The Ag Inputs Love Triangle
Every company on the planet is working towards getting someone else’s dollars. Some provide products, some provide services. Some are value added. Some are wholesale. There’s an unlimited set of ways that this can be done but some are more popular than others.
In mature agriculture markets like North America the most popular is what I call “the love triangle”.
The Farmer. The Retailer.
And the guy in the white Ford truck.
A bundling of product and service that seems to serve the values of this market given the level of product market fit it seems to have.
The “guy in a white ford truck” comes with many names.
In the animal world this is a “nutritionist”.
In the crops world this is a “agronomist”.
In the retail world this is a “salesperson”.
These prolific pounders of the pavement work the majority of their adult lives building relationships with farmers in an area as small as a town or as big as a continent.
They do a mix of technical sales, advisory, and farm strategy for customers depending on the products margin and the size of the farm. The higher the LTV ( Lifetime Value ) of the customer the higher the amount of service.
There are a huge number of people both inside and outside the triangle that benefit from this setup and such secure its place in commerce.
The brand that leverages a dealer network or other forms of non direct distribution get to count on these “boots on the ground” to create the necessary branding warm fuzzies and provide customer support without managing them or hiring them.
The retailer that hires these people use them to build a competitive wedge in the local market. Through a wide range of incentive structures the salesperson becomes adept in a near artistic fashion at bundling loss leaders with high margin products into an attractive package for both the farmer and retailer given the purposely obfuscated environment in which they compete.
The lender that is often also the retailer utilizes these direct to farm denizens to help asses the farmers credit worthiness. Does this farmer leave junk in the yard? Did I hear a rumor of unpaid debts? Did we drink beer at the same college? Since farm bankruptcies are a given and having the 5th claim on a sinking ships bank account leaves you basically rekt this is important. They also act as collectors when 30 day terms become 90 day terms etc.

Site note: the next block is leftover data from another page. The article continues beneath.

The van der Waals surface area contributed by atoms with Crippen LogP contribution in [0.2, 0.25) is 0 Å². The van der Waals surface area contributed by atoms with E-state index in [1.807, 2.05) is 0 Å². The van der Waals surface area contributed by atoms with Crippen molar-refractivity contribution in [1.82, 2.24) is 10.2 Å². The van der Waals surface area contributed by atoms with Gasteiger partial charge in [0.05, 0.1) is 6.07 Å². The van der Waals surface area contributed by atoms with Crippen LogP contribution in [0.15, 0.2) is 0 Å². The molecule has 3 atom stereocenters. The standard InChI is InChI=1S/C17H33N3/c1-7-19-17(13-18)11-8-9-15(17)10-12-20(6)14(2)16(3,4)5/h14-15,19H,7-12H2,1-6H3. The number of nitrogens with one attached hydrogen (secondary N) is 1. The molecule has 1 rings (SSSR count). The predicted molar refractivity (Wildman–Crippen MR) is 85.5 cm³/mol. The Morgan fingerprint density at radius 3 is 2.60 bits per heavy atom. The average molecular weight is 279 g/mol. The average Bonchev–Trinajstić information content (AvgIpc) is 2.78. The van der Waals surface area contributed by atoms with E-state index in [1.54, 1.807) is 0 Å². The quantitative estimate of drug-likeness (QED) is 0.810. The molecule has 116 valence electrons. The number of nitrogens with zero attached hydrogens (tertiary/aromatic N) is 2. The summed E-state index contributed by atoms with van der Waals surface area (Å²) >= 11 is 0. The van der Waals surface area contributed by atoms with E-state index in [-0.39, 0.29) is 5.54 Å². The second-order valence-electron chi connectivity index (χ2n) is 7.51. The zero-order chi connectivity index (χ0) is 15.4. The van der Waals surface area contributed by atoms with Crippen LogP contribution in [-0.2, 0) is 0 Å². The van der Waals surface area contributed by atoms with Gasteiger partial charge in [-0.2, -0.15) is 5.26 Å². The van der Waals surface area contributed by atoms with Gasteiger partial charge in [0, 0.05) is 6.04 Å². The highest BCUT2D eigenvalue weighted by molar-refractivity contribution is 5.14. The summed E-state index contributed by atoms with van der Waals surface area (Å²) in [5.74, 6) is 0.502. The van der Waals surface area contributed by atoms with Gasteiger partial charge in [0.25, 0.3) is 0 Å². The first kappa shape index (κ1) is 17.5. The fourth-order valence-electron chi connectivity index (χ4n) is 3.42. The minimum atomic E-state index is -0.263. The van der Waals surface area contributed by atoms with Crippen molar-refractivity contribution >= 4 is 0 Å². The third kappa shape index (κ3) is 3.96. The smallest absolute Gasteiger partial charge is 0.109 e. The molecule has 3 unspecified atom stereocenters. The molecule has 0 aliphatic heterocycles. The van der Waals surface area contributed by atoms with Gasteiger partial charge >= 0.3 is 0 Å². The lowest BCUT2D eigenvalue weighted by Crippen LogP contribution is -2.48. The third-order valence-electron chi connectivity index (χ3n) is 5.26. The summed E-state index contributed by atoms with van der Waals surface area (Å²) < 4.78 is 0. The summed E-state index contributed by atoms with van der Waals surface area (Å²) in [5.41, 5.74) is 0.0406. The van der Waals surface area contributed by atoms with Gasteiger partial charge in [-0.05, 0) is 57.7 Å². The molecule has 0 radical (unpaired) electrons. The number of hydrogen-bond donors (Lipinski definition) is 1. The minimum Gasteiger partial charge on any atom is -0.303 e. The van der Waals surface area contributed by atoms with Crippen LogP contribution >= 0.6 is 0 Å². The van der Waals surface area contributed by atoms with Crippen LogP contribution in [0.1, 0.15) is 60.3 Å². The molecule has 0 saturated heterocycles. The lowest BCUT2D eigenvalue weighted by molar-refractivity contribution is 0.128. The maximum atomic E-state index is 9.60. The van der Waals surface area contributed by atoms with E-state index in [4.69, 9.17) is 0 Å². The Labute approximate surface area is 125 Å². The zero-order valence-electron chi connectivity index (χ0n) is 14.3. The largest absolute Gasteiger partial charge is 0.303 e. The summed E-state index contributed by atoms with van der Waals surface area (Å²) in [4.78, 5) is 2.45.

And on a good year they get to be the person that hands out free trips to Cancun for the farmers adult(ish) kids to keep everyone happy to be in the triangle. 🌴
This is the way of the love triangle.
Until one day the salesperson shows up in a truck with a different sticker on the side.
In many cases the farmer opts to follow the salesperson to the new retailer.
The market is pretty undifferentiated and the seller knows how the farmer likes to be sold and the farmer doesn’t mind this particular individual. They maybe even enjoy each other.
Because of a general lack of *real* differentiation in the market the farmer rarely feels too hurt about it.
As long as the credit terms with this retailer are just a friendly and the brand is one the farmers neighbor wont look at him funny in town for having on a post in the ditch.
And commerce continues. Happily ever after… to the end of days.
Thoughts on the future.
Getting sold to and selling should be more transparent. Farmers know the guy gets paid but at-least anecdotally from a hundred stories in the midwest there just is a very small appetite to transparently know what that number is. Especially cutting a separate check for it. Everyone wants it to both feel expensive and cost $0.
As farms get bigger and the total number of farms gets smaller this actually empowers the love triangle since there is a natural gravitational pull for a salesperson to target the largest operators since they can “feed more cows” or “plant more acres” for each visit. If the small operators are naturally going out of business this is in line with the gravitational forces of this existing incentive structure.
One saving grace of large farms is at a certain scale it makes sense to hire “in house counsel” per se and start buying things closer to the wholesale level. This increases margin capture at the farm level and is a cleaner more appropriate incentive structure in my opinion inside of a commodity market.
Should we proliferate this model elsewhere?
I don’t know much about emerging markets from on any boots on the ground experience ( yet ) but direct in person sales doesn't scale when each farm has 3 cows and 3 hectares. This leads me to believe that this model won’t work there pre-scale and its probably better off that we skip this specific iteration of commerce in those markets and leapfrog to whats next.
To me, at its core, the ag inputs salesperson job is to be an influencer and cowboy credit officer.
The current wild west nature of unsecured ag credit is going to be eaten up by an incoming wave of fintech providers. Credit, insurance, hedging products will systemically change the reality of these problems. These products will be very hard to build but the trend and incentives are clear. Fintech is eating the world and the mountains of coin to be won will make sure this happens.
With credit taken out of the equation the inputs salesperson becomes pure influencer.
Influencer is a bit of a dirty word but scaling value through media is not.
It makes sense to me that the new model is some mashup of transparent buying bundled with influence/education/teaching scaled by media + credit via tech.
This is pretty broad and allows for many models to proliferate from bespoke opt in managed supply chains to decentralized marketplace platforms.
A lot of companies will need to be made to build this reality and each reality will fit differently at a different rate in each market.
What do you think should happen?